Of the six shows I plan to attend this week, all but one will be new to me. This phenomenon is not entirely uncommon, as I am willing to see a new band on little more than a whim and a general understanding of what genre I will hear that evening. Dead Milkmen, however, released their first album in 1985 and The Scud Mountain Boys followed suit ten years later. Slow Club makes what I think is their first trip to D.C. from England and Aeroplane descends from Belgium, but neither are newcomers per se. And while Doomtree, led most notably by P.O.S., are not entirely strangers to these parts, hip-hop collectives have a tendency to be slightly elusive -- or at least that's the excuse I'll make for myself.
Monday, February 13 - Doomtree: Rock and Roll Hotel
There may be close to an infinite number of area venues that are better suited for live hip-hop than the Rock and Roll Hotel. It's not exactly a well-kept secret, so we might as well make the best of it. It shouldn't be all that difficult, however. Doomtree may very well shift poor acoustics to the best formulation of claustrophobic energy.
Tuesday, February 14 - Slow Club: DC9
If the idea of seeing a boy-girl duo playing heartfelt and anxious love songs on Valentine's Day is your idea of a personal hell, this show is not for you. Luckily for me, it sounds just about wonderful. There's nothing hokey about the way the words of Charles Watson and Rebecca Taylor interact. It's never perfect, but there's plenty of hope in the lyrics to keep it happy (enough.) Make it in time for Air Waves' opening set for an extended romantic evening.
Thursday, February 16 - Zola Jesus: U Street Music Hall
Every time I've seen Zola Jesus, Nika Roza Danilova has nearly knocked me off my feet with each verse of each song. Donilova is so in touch with the darkest parts of herself that the sounds she emits are bombastically beautiful. Zola Jesus should benefit from a return to a smaller venue (their last show was upstairs at the Black Cat.) On Thursday, no one should be able to escape a spellbinding moment or two.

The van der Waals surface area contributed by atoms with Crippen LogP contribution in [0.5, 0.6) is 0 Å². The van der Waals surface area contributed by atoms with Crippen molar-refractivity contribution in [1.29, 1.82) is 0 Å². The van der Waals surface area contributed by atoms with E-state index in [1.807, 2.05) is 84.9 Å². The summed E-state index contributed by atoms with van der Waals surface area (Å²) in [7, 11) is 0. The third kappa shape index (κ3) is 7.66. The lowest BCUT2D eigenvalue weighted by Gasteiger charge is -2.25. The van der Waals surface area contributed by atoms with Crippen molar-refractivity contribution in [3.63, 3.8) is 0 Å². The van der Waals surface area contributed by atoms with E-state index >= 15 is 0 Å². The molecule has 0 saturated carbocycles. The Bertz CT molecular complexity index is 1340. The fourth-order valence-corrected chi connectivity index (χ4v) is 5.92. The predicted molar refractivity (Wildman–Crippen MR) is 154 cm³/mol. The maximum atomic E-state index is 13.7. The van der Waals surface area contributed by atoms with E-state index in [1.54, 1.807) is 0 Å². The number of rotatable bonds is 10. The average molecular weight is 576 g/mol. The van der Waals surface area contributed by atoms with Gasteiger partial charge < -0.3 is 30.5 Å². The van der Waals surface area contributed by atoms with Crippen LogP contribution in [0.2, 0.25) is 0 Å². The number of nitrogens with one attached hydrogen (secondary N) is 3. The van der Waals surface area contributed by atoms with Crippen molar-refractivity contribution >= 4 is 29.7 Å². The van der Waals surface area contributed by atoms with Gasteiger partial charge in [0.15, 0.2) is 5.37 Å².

Saturday, February 18 - The Dead Milkmen: U Street Music Hall
Similarly to so many who earned "legendary" status on college radio in the '80s, The Dead Milkmen are more likely to receive cult worship than mainstream accolades. There are likely only two types of reactions when hearing these off-kilter pranksters were coming to D.C.: incredible excitement or complete indifference. I just so happen to belong to the former.
Aeroplane: U Street Music Hall
There will be disco inspired and seemingly tropical dance music at this late show at the U Street Music Hall. Aeroplane takes a skewed approach to effervescence as compared to so many others making more vapid electronic music . There will be more than enough to keep the crowd moving late on a Saturday night.
Sunday, February 19 - Scud Mountain Boys: Black Cat
Scud Mountain Boys never received the notoriety and fanfare with which some of their alt-country contemporaries were celebrated. They rose to relative prominence slightly after the first wave of that sound, but they brought more to the table, owing more to the '60s and '70s than than what else was happening in the early 90s. Joe Pernice found just a bit more attention with the Pernice Brothers, but I've always preferred the Scud Mountain Boys.
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